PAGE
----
Object Name: Messier 61
Alternative Designations: M61, NGC 4303
Object Type: Type SABbc Spiral Galaxy
Right Ascension: 12 : 21.9 (h:m)
Declination: +04 : 28 (deg:m)
Distance: 60000 (kly)
Visual Brightness: 9.7 (mag)
Apparent Dimension: 6×5.5 (arc min)
Locating Messier 61: Locating Messier 61 is the Virgo Galaxy fields is relatively easily because it is so large and bright compared to any others in the area. Begin your hunt by identifying Beta and Delta Virginis. Between this pair you will see finderscope or binocular visible stars 17 and 16 Virginis. You destination is between this pair of stars. While M61 is binocular possible, it would require astronomical binoculars of approximately 80mm aperture and dark skies – although with excellent sky conditions the nucleus can be glimpsed with apertures as small as 60mm.
In a small aperture telescope, M61 will appear as a very faint oval with a bright central region. As size increases, so do details and resolution. At 6-8″ in size, the nucleus becomes very clear and beginnings of spiral arms start to resolve. In the 10-12″ range, spiral structure becomes clear and some mottling texture becomes clear.
What You Are Looking At: Spanning about 100,000 light years across and about the same size as our own Milky Way Galaxy, this grand old spiral is one of the largest in the Virgo Cluster… and one of the most active in terms of starbursts and supernovae.
According to Luis Colina (et al) “A high-resolution Hubble Space Telescope WFPC2 F218W UV image of the barred spiral NGC 4303 (classified as a LINER-type active galactic nucleus [AGN]) reveals for the first time the existence of a nuclear spiral structure of massive star-forming regions all the way down to the UV-bright unresolved core of an active galaxy. The spiral structure, as traced by the UV-bright star-forming regions, has an outer radius of 225 pc and widens as the distance from the core increases. The UV luminosity of NGC 4303 is dominated by the massive star-forming regions, and the unresolved LINER-type core contributes only 16% of the integrated UV luminosity. The nature of the UV-bright LINER-type core—stellar cluster or pure AGN—is still unknown.”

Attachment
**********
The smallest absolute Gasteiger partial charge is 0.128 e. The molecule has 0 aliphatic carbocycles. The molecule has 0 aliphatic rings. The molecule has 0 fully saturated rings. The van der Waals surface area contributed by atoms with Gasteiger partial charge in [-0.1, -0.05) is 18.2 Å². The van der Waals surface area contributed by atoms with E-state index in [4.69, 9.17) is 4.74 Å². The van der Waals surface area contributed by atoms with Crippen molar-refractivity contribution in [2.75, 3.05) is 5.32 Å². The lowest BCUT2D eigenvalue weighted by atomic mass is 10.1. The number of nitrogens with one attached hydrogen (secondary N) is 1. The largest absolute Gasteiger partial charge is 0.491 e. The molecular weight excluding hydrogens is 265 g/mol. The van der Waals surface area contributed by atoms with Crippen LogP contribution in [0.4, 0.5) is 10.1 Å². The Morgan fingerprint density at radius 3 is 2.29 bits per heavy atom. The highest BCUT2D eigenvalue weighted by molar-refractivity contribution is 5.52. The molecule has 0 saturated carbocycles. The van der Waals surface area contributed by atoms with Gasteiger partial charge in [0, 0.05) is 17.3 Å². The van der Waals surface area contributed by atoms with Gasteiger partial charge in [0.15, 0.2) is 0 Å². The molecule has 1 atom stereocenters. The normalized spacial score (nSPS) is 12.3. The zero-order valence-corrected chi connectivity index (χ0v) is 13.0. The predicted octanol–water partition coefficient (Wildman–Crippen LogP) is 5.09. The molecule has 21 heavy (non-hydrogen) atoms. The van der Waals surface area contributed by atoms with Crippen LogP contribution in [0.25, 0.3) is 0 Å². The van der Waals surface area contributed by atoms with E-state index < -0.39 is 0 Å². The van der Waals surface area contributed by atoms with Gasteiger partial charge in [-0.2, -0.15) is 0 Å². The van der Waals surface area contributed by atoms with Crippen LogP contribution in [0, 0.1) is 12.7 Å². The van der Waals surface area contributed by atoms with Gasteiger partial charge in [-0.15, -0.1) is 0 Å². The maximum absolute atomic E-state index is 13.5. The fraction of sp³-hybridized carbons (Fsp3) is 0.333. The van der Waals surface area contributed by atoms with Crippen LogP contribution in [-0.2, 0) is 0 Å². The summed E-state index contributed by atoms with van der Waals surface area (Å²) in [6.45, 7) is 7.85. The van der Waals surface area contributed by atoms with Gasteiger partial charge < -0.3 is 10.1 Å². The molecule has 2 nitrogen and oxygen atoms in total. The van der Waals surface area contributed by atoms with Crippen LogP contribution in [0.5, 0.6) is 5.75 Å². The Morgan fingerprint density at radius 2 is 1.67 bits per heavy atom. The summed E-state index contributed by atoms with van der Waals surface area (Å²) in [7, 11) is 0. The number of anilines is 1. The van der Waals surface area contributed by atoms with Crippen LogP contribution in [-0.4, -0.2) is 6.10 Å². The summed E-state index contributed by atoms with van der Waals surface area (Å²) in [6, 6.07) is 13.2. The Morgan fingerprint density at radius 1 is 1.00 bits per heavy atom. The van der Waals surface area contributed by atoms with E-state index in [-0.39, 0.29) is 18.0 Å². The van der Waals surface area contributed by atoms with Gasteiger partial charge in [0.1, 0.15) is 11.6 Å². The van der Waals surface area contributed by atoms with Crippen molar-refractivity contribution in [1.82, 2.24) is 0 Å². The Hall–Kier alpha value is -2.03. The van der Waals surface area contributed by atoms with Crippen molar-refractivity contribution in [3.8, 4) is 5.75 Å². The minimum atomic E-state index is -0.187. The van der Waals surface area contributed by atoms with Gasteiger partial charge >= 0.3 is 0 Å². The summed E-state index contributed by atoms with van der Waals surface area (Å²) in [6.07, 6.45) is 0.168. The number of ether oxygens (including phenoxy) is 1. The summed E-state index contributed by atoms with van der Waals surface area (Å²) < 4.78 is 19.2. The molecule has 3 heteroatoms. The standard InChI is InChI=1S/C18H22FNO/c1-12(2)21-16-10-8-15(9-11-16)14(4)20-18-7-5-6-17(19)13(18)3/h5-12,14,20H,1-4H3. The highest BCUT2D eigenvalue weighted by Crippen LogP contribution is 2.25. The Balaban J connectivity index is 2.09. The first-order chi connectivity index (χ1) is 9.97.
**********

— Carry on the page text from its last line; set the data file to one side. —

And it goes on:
Another fascinating aspect is Colina’s team has also identified a Super Star Cluster (SSC) withing Messier 61 as well. “These new HST/STIS results unambiguously show the presence of a compact SSC in the nucleus of a low-luminosity AGN, which is also its dominant ionizing source. We hypothesize that at least some LLAGNs in spirals could be understood as the result of the combined ionizing radiation emitted by an evolving SSC (i.e., determined by the mass and age) and a black hole accreting with low radiative efficiency (i.e., radiating at low sub-Eddington luminosities) coexisting in the inner few parsecs region. Complementary multifrequency studies give the first hints of the very complex structure of the central 10 pc of NGC 4303, where a young SSC apparently coexists with a low-efficiency accreting black hole and with an intermediate/old compact star cluster and where, in addition, an evolved starburst could also be present.” says Colina, “If structures such as those detected in NGC 4303 are common in the nuclei of spirals, the modeling of the different stellar components and their contribution to the dynamical mass has to be established accurately before deriving any firm conclusion about the mass of central black holes of few to several million solar masses.”